Article Text


Inflammatory bowel disease II
PTU-129 Initial experience with infliximab levels in a tertiary IBD centre
  1. P M Irving1,
  2. Z Arkir2,
  3. J Duncan1,
  4. M Sastrillo1,
  5. S Anderson1,
  6. J Sanderson1
  1. 1Gastroenterology, Guy's and St Thomas' Hospital, London, UK
  2. 2GSTS, London, UK


Introduction Biologic use in the UK is increasing in patients with Crohn's disease (CD). While highly effective at inducing and maintaining remission, secondary loss of response occurs in approximately 15% of patients on maintenance treatment with biologics every year. There is some preliminary evidence that drug levels may play a role in this. However, measurement of anti-TNF levels has not been routinely available in the UK until very recently.

Methods We performed a service evaluation of a CE marked kit measuring serum levels of infliximab (IFX) as well as anti-drug antibodies (BMD, Marne La Vallee, France). Samples were taken immediately prior to infusion of IFX in patients attending for infusions over a 9-week period (March–May 2011). Results were not used in clinical management. A retrospective notes review was undertaken in January 2012 to see how drug levels related to clinical activity and to outcome. Only patients with CD on stable maintenance therapy were included and if repeated samples were taken, only the first measurement was used.

Results 52 samples were taken on 41 patients. Eight were excluded either because they did not have CD or because they were still in the induction phase of treatment. 33 patients (17 male) were, therefore, included in the analysis. Seven had subtherapeutic levels (SL) of IFX (<2 μg/ml). Patients with SL had a higher median Harvey Bradshaw index (HBI) (5 (range 0–7)) and C reactive protein (CRP) (8 (0–50)) at the time the sample was taken than those with therapeutic levels (TL) (HBI (1 (0–8) p=0.03: CRP 0 (0–8) p<0.05). The highest HBI and CRP recorded during subsequent follow-up was also higher in those with SL than TL but not significantly so (HBI SL 4 (2–11) vs TL 2 (0–12): CRP SL 11 (0–56) vs TL 0 (0–21)). Patients with SL were also more likely to require dose escalation of IFX (SL 2/7: TL 0/26 (p<0.04)) and intervention (change of drug therapy or surgical/endoscopic intervention) (SL 3/7: TL 2/27 (p=0.05)).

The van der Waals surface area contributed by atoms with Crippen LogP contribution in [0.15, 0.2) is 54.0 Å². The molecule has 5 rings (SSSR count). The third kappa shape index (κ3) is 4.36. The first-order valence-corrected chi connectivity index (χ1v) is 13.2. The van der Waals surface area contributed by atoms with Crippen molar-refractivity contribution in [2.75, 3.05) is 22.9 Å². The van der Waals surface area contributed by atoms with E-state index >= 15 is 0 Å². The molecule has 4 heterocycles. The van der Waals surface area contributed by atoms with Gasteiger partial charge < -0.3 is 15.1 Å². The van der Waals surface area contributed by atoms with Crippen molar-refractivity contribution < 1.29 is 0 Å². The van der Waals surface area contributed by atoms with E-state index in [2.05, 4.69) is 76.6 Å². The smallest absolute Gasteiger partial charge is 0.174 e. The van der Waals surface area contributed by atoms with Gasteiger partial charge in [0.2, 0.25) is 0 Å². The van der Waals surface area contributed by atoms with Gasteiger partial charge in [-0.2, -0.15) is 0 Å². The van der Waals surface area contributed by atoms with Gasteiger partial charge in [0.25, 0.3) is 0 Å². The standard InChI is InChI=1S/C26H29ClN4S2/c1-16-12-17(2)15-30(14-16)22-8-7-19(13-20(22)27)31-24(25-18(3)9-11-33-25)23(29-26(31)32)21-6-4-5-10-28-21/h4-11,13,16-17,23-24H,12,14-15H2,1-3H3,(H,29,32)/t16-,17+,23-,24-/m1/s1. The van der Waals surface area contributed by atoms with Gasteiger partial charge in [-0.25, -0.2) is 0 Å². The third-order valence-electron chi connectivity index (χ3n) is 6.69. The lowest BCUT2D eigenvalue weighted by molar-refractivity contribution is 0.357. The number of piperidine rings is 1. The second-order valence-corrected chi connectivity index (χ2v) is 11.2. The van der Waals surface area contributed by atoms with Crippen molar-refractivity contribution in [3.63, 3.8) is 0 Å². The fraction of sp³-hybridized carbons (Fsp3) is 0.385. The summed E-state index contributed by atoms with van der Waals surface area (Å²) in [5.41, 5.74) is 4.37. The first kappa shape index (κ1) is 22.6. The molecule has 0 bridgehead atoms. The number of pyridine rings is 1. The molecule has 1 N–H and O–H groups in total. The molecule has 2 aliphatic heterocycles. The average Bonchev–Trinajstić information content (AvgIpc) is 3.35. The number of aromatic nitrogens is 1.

Conclusion Subtherapeutic IFX levels were associated with increased disease activity defined by biomarkers (CRP) and disease activity scores (HBI). Subtherapeutic levels were also predictive of a worse disease course over the following 6–8 months. Measuring anti-TNF drug levels in patients with IBD is promising and the utility of these tests in every day practice should be investigated further.

Competing interests None declared.

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